By Admin | October 25, 2011

Since the creators of The Blair Witch Project struck it rich in 1999, attempting to repeat their success by replicating their found-footage formula has become an increasingly normal activity among filmmakers. This week’s case in point is a threequel jobbed out to co-directors Henry Joost and Ariel Schulman, the big screen pranksters behind the fake documentary Catfish.

I’m not sure which I find more difficult to comprehend: the fact that numerous reputable reviewers and media outlets insist to this day that Catfish was on the up and up or the credit Joost and Schulman have widely received for revitalizing a franchise which had clearly begun to slump. Don’t be fooled by its record-breaking box office; the fact is the third in the series isn’t more unsettling, more cleverly crafted or more entertaining any way you cut it. Paranormal Activity 3 is simply more of the same.

By some means screenwriter Christopher B. Landon (son of the late actor Michael) doesn’t even pretend to explain, the viewer is witness to the playing-don’t bother asking by whom-of a series of VHS home videos shot in 1988. They are shown in the order in which they were filmed and follow a young Carlsbad, California household consisting of a wedding photographer named Dennis (Christopher Nicholas Smith) his girlfriend, Julie (Lauren Bittner), her two preteen daughters Katie (Chloe Csengery) and Kristi (Jessica Tyler Brown) along with an invisible malevolent entity Kristi addresses as Toby.

If some of the names ring a bell, that’s because we met the grown up version of these girls in the previous films. Katie Featherston starred as Katie, one half of the couple with unwanted company, in PA1. Sprague Grayden played Kristi in the follow up which had Toby dropping in on the adult sister and her family. Revealing that the relationship between the evil presence and the two women goes way back would seem intended to shed new light on the purpose of all the paranormal pop-ins but no such luck. Even after the theater lights come up, the audience remains in the dark.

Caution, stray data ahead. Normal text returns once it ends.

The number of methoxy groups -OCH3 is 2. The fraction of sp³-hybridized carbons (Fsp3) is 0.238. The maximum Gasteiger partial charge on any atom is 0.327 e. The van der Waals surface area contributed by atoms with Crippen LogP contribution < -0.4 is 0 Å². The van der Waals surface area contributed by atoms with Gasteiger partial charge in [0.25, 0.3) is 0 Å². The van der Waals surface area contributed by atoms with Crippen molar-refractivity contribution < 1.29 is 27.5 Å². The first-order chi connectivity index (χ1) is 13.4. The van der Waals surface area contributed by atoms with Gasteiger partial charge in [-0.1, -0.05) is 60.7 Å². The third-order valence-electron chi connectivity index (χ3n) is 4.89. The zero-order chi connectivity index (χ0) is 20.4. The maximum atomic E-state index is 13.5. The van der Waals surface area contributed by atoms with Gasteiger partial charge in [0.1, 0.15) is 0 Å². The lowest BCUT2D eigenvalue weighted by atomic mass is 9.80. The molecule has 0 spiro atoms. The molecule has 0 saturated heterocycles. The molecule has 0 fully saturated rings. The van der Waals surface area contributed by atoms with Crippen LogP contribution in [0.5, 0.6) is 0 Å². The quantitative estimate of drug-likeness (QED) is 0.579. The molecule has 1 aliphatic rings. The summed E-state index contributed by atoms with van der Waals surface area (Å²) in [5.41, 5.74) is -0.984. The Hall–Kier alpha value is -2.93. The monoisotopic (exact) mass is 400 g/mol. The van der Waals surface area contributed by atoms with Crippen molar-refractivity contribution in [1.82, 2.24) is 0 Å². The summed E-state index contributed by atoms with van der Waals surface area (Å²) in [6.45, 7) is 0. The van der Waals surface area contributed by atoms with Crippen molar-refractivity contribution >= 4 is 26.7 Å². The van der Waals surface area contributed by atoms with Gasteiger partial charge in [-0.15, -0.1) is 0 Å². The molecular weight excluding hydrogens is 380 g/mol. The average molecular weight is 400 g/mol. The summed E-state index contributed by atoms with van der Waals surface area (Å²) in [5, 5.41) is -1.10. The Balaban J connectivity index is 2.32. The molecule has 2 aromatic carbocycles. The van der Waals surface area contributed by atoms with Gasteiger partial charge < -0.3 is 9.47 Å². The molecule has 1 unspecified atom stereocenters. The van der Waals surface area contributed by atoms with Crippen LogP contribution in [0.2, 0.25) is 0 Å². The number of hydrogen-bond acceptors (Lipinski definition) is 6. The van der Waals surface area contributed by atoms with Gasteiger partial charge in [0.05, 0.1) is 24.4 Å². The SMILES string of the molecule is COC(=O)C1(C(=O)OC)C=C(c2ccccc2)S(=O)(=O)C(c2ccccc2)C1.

So, back to late 80’s Carlsbad: As is customary in the series, the first half of the movie establishes characters, teases with things going bump in the night and fails to explain why an evidently haunted house’s residents consider setting up video cameras an alternative preferable to hauling a*s. As is his way in the second half, Toby becomes increasingly less playful.

There are indeed jolts here for the patient but none that are particularly inventive or can be said to break new ground. The introduction near the end of a witch’s coven, of all things, feels ill-advised and semi-desparate. As did its predecessors, Paranormal Activity 3 ultimately raises more questions than it answers.

Who’s treating us to this homemade film festival? Who edited the miles of video? When they’re fast-forwarded to indicate the passage of time, who’s at the controls? For that matter, who’s loading the tapes into the VHS player in the first place?

I have a question I haven’t seen raised anywhere else. Think about this story’s essential elements: You’ve got a suburban family whose home has been invaded by a supernatural force. That force expends much of its supernatural energy rearranging furniture-particularly in the kitchen-and young kids are placed in harm’s way. Sound familiar? That’s because what we’ve got here is basically Poltergeist minus the weird old short woman. The only significant difference is one relies on the found-footage gimmick and one doesn’t. My question is what’s gained?

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  1. Doug Brunell says:

    I’m not sure I want it to end because I don’t think the idea has been fully explored. It was good to see the first one because it did feel a little different. Sequels dilute that feeling. I still think there is life left in a film of this type, however.

  2. Hopefully this lame trend ends soon and there is more room in the market place for thoughtful horror/thrillers.

  3. Noah Lee says:

    Couldn’t agree with you more. Saw this at Fantastic Fest and was duly underwhelmed as I was with the others. I think people are just fond of the entirely lame jump scares these are built on.

  4. Doug Brunell says:

    I liked the first one, but haven’t seen either of the sequels. To me it always seemed like a film best left at one. People I know who have seen the sequels, however, really seem to like them. I remain unsure as to why. When asked, they simply respond that they are scary. That is what audiences are reduced to. One single reaction to a movie. Any movie that raises more than one reaction seems doomed to fail financially.

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